How to Build Cross-Functional Agile Teams

Blog

May 8, 2020

TABLE OF CONTENTS

Intro

Everyone used to love the idea of a well-rounded individual. Society had ingrained into us a foolproof belief that true professional and personal success was exhibited when a person had their foot in a little bit of everything. Contrary to this long-standing thought, in an effort to assemble a well-oiled team that will build software and deliver quality products, organizations are now looking for a different type of individual: one that is a master of his or her trade. This individual is not an all-arounder, but rather a subject-matter expert. People no longer need to be knowledgeable in the arts as well as science, because companies need to be the best in their particular field and showcase their capabilities as superior to their competition.

As a result, there are predefined niches for which each new hire can fit. This desire to prefer masters over adapters compartmentalizes talent within a company. Therefore, encouraging college students not to strive for interdisciplinary learning but rather to concentrate on narrowed majors and not venture into other spheres. This practice is a manifestation of the furthering divide in the workplace. It impedes the translation of work from technical to non-technical project members, meaning that it is harder and harder to understand another team member’s job.

The Problem

Companies want teams of think tanks to gain patents or produce white papers. However, they may fail to realize that the main hindrance to a successful team is the lack of cross-functionality. How does a team that is not agile, nor cross-functional, behave once a new project has begun? Once employees are given their tasks, they are somewhat pigeonholed and expected to dive deeply into one subject to please a client. For example, a project manager may study a client, practice their presentation and speaking skills but may not focus on the technical details for the project. Why would they, when they know that is solely the engineer’s responsibility?

Similarly, an engineer may brush up on a new coding language and watch tutorials, but may never be given the opportunity to develop skills in communication. More technical employees may rarely get the chance to lead meetings or engage with a client, and over time, they become less likely to do so in the future—that skill set remains nascent and never develops further. This lack of client interaction is evidence of monofunctional teams that only focus on product-building, not people and business building.

Why Agile?

Explaining technical requirements or thoughts to non-technical project members has been overlooked due to a lack of awareness. It stems from the outdated idea that one degree, career, or capability is considered more valuable than the other, to the point that the need to transcend other teams is swept under the proverbial rug. Often, in the waterfall approach, work is divided into trenches that allow team members to go deep, wait for a blocker to get removed or approval to be granted, and then proceed. This methodology is becoming less relevant as the increasing complexity of products, coupled with a rapidly changing technological environment, demands more interaction across engineering teams and design teams than waterfall traditionally allows.

There is no allowance of breadth for an individual as this method of development not only pigeonholes but is also somewhat resistant to change. If a new design or change order arrives, an agile team would be prepared to handle it much better than their waterfall counterparts. In Agile, since goals are smaller, new input from other capabilities (e.g., designers, business analysts, and project managers) is far easier to implement. As a result, all team members can focus and understand goals holistically, becoming accustomed to both the technical and non-technical aspects of a project.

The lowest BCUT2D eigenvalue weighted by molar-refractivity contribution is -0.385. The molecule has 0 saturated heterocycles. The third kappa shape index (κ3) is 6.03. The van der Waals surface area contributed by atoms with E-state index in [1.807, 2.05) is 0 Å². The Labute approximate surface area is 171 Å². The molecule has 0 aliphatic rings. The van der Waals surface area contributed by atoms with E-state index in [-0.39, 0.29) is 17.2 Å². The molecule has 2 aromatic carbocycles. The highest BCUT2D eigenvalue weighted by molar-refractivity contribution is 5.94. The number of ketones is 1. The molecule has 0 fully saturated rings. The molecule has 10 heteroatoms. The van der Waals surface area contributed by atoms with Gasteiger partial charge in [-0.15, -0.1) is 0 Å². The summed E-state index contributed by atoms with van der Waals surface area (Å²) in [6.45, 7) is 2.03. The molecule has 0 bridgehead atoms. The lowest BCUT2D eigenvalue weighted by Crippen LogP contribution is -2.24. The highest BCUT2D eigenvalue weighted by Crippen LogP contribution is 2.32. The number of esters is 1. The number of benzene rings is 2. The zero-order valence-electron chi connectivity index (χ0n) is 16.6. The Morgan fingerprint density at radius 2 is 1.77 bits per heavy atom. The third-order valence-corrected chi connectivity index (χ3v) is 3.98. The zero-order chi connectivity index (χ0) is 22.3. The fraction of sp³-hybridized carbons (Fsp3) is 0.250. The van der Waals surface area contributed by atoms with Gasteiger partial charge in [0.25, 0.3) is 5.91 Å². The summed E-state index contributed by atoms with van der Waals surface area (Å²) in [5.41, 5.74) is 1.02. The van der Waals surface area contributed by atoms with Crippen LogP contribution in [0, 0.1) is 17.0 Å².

Why Cross-Functional?

Diversity adds value. It spurs innovation and creates not just stronger teams but also stronger deliverables. A team that is interdisciplinary allows individuals to absorb knowledge and skills from their peers. So the goal for managers who are staffing teams should be to have members who are not only specialists but are willing and able to learn other horizontals and participate effectively in an agile approach. That means being able to ask the right questions and understanding other aspects of the product that are not their direct responsibility.

Oftentimes, engineers are in the shadows during client presentations and are only called upon to answer specific questions. Likewise, project managers are in the shadows during Proof of Concepts, unable to contribute their skill sets. Imagine if that team was cross-functional, and an engineer was encouraged to improve their public speaking or a project manager had been present during technical meetings and therefore had enough knowledge to answer those questions. How much stronger is a team when everyone is encouraged to add value?

Coaching

With agile and cross-functional teams, there needs to be an emphasis on training. When it comes to learning, engineers are often provided more opportunities to increase their knowledge than other team members. In this case, software development is the helm of coaching as engineers are racing to get certified in various programs, classes, and skills in order to build agile software. Why invest in non-technical team members to fly out to client sites, or to take a class or gain a certification? Why is that needed if the money-making software and products are being created to grow the ever-changing business and its needs? The answer is that agility is not only a methodology but a mindset.

When building a product, communication between teams speeds up a process significantly. Moreover, better communication can be achieved if a product manager is offered the chance to become AWS certified or is trained on some basic technical items before project kick-off. Confidence becomes instilled in an individual that they are valuable to a project as they can adapt to the technical side and better help with potential risk. This illustrates the idea that agile teams are flexible, faster, and more responsive to any roadblocks. However, it is often forgotten that an agile cross-functional team is one that is itself agile but also one that has team members that are able to play various roles.